28 june 2017

Central Asia news

NATO airbase in Kyrgyzstan: Leaving or staying

08.06.2009 12:26 msk

Daniil Kislov, Maria Yanovskaya

Interview Kyrgyzstan

Referring to deterioration of the situation in his country, President of Afghanistan Hamid Karzai asked his Kyrgyz counterpart Kurmanbek Bakiyev to permit NATO to retain its airbase at Manas. The request appeared several months after the decision to have the counter-terrorism coalition shut down its airbase voted by the parliament of Kyrgyzstan and endorsed by its president.

What is Manas airbase about - war on terrorism or geopolitical influence? How come Karzai made his request now and not in March or April? Were there covert talks between Washington and Bishkek in the interim? Is there a chance that the decision to see the last of the airbase will be reevaluated?

For comments, Ferghana.Ru approached prominent political scientists, experts, and specialists in Central Asia.

* * *

Alexander Ignatenko, President of the Institute of Religion and Politics, attributed the request from Karzai to the fact that the Americans were now shifting the center of their military operations in the Larger Middle East from Iraq to the Afghani-Pakistani zone and probably even Iran. "Operations in Iraq are supplied from the military bases on the Arabian Peninsula. Infrastructure of supplies of the actions in the Afghani-Pakistani zone in the meantime is thoroughly under-developed. Besides, the Americans are loath to fight in the Persian Gulf whatever the turn of events in the Larger Middle East. They know that the Persian Gulf will be closed in this case, and oil traffic from Iraq, Iran, Saudi Arabia, and other monarchies will become history in no time at all. Manas will recompense for the shortage of the logistics infrastructure on the one hand and draw the attention and potential retaliation of whoever the United States and its NATO allies fight or will fight yet. The Americans reckon that they will rather lose Manas to this retaliation than risk the Persian Gulf."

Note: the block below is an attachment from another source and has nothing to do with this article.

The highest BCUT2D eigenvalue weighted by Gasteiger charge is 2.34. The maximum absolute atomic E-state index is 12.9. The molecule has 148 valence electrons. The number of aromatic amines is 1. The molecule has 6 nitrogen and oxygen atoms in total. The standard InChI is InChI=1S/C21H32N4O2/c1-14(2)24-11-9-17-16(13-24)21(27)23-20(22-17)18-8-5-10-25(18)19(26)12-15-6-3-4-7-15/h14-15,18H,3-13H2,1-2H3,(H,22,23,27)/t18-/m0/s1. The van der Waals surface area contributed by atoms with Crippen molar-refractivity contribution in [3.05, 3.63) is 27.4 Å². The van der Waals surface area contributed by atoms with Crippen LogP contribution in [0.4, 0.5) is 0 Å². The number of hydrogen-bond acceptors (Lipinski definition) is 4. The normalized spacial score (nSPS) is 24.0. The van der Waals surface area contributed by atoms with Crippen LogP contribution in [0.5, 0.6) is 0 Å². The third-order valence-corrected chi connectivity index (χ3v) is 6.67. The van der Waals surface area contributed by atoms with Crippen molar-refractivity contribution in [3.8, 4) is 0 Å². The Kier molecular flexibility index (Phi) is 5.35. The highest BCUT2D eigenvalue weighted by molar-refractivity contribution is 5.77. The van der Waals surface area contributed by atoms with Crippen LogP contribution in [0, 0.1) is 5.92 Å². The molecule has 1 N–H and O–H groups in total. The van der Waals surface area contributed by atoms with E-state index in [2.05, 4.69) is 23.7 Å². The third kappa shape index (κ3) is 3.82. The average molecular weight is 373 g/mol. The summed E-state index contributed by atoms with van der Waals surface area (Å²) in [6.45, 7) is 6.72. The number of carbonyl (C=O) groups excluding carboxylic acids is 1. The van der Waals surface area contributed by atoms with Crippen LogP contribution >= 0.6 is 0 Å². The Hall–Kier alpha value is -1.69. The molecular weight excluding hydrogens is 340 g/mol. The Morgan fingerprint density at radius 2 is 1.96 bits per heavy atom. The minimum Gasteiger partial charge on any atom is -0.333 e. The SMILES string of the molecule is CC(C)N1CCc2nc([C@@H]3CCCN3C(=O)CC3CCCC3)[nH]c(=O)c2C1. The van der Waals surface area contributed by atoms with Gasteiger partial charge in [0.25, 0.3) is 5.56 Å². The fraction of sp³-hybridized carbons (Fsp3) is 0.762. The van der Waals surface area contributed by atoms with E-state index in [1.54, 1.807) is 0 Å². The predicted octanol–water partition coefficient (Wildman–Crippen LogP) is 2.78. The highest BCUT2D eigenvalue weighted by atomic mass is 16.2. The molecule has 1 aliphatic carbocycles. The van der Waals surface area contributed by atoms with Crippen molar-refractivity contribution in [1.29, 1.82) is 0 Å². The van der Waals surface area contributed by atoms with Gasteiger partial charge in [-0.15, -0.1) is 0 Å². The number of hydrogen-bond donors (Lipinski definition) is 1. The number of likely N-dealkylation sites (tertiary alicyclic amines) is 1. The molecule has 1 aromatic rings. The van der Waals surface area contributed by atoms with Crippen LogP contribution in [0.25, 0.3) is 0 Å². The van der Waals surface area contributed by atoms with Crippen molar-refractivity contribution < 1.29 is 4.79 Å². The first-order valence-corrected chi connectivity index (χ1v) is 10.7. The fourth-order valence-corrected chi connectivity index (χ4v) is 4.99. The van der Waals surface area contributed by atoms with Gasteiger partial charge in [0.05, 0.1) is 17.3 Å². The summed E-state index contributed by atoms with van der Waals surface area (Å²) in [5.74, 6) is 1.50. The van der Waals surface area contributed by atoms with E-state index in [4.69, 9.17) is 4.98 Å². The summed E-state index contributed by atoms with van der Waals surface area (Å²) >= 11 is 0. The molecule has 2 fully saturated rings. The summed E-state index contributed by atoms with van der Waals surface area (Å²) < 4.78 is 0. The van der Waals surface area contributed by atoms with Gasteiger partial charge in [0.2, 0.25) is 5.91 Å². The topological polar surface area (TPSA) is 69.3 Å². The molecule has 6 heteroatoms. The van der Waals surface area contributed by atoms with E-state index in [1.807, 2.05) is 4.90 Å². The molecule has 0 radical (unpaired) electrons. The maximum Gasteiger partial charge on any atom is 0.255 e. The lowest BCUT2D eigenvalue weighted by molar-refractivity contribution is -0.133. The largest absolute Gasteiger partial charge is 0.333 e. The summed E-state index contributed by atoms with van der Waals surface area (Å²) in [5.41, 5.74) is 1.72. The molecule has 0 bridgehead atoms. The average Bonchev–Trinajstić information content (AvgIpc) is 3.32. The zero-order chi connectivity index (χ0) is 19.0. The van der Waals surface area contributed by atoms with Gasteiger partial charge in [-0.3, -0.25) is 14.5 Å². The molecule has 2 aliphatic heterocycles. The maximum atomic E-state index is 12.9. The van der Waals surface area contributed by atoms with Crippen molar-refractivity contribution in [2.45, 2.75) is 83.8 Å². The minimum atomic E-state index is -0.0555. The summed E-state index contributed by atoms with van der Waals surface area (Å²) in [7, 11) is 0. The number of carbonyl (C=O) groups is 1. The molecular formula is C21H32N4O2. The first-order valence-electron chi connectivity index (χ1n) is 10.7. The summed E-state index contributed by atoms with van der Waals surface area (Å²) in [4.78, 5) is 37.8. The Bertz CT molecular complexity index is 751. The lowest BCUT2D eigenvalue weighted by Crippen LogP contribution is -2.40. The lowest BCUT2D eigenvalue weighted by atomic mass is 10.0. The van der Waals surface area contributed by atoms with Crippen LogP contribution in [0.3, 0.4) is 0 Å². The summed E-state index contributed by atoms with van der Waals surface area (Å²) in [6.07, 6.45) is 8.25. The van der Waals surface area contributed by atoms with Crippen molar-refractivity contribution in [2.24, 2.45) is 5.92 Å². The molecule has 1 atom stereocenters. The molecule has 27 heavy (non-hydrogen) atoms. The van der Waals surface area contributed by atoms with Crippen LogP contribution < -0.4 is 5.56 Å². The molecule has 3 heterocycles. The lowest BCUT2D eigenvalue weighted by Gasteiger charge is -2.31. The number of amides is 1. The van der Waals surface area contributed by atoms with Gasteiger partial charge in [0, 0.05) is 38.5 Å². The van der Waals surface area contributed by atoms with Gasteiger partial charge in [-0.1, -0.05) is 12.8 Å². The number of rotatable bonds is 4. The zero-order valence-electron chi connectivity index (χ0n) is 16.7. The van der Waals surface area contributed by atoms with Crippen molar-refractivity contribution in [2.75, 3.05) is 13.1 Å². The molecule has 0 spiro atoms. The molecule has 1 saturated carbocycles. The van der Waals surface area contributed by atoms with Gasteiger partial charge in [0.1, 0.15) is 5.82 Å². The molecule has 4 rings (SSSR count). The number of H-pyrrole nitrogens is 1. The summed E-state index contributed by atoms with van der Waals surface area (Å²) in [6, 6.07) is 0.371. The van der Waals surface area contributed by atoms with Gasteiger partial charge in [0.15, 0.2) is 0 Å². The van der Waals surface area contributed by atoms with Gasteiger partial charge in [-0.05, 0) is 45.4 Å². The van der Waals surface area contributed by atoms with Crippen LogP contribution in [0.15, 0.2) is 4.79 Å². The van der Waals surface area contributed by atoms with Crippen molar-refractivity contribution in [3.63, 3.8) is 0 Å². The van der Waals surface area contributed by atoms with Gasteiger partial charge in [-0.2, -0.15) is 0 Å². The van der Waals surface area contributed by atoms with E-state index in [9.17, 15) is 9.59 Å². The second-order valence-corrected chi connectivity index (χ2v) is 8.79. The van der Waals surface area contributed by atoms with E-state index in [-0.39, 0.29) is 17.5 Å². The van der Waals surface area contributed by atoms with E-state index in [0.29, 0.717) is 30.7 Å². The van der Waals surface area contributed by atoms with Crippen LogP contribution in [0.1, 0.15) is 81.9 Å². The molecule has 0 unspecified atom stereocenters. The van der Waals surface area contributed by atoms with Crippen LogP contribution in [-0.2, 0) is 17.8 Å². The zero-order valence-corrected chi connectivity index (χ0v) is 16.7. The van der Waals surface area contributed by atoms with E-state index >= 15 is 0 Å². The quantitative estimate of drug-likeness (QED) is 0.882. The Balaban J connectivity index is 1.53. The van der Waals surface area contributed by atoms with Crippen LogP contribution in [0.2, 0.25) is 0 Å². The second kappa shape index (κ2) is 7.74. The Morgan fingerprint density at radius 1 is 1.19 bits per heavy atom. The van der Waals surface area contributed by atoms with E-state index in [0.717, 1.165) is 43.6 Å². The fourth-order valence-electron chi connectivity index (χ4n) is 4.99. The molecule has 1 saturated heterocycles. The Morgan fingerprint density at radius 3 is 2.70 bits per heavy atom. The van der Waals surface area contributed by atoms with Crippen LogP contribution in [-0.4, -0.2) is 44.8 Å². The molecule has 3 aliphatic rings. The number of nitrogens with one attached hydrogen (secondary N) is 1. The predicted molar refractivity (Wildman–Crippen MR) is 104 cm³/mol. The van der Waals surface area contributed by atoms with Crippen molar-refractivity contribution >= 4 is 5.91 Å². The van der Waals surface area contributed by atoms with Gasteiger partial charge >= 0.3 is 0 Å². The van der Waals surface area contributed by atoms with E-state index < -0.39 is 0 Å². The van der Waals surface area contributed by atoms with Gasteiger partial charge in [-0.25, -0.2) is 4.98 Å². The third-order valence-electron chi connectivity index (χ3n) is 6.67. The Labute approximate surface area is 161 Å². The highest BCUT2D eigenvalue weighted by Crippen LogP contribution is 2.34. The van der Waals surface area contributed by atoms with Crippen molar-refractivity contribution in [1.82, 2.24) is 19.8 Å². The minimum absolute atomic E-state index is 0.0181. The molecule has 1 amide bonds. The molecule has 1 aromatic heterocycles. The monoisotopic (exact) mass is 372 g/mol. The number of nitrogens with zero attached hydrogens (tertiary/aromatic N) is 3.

"That Karzai's request was engineered by the Americans and NATO, and some Arab countries as well, goes without saying. And by they way, as far as the Larger Middle East is concerned, the Americans are not the only ones whose actions should be taken into account. It is also necessary to take into account the actions of the Arab countries themselves because they are inevitably involved in whatever is happening in the region. A contingent from the United Arab Emirates participated in NATO's exercise in Georgia in May. How large it was remains to be seen yet," Ignatenko said.

"Is it possible that the Kyrgyzes will reconsider?" Ignatenko added. "If I were in their shoes, I'd have thought twice before reevaluating my decision."

* * *

Aleksei Malashenko of the Moscow Carnegie Center suggested that Karzai's letter signified existence of some sort of a covert game between the United States, Russia, Afghanistan, and Central Asian countries. "Who else could suggest the idea to retain the airbase in the first place?" Malashenko said. "Obama? No way. Putin? Forget it. Bakiyev? That would have been odd... A request from Karzai on the other hand is a perfect solution - particularly at the moment when we all feel for the long-suffering Afghanistan. It is a way for the counter-terrorism coalition to retain Manas and for Russia to save face. I suspect that we will be told next week that "Moscow sympathizes with Karzai's initiative", that it should be given thought to... This is the covert game that was inevitable to make sure that both parties will be pleased."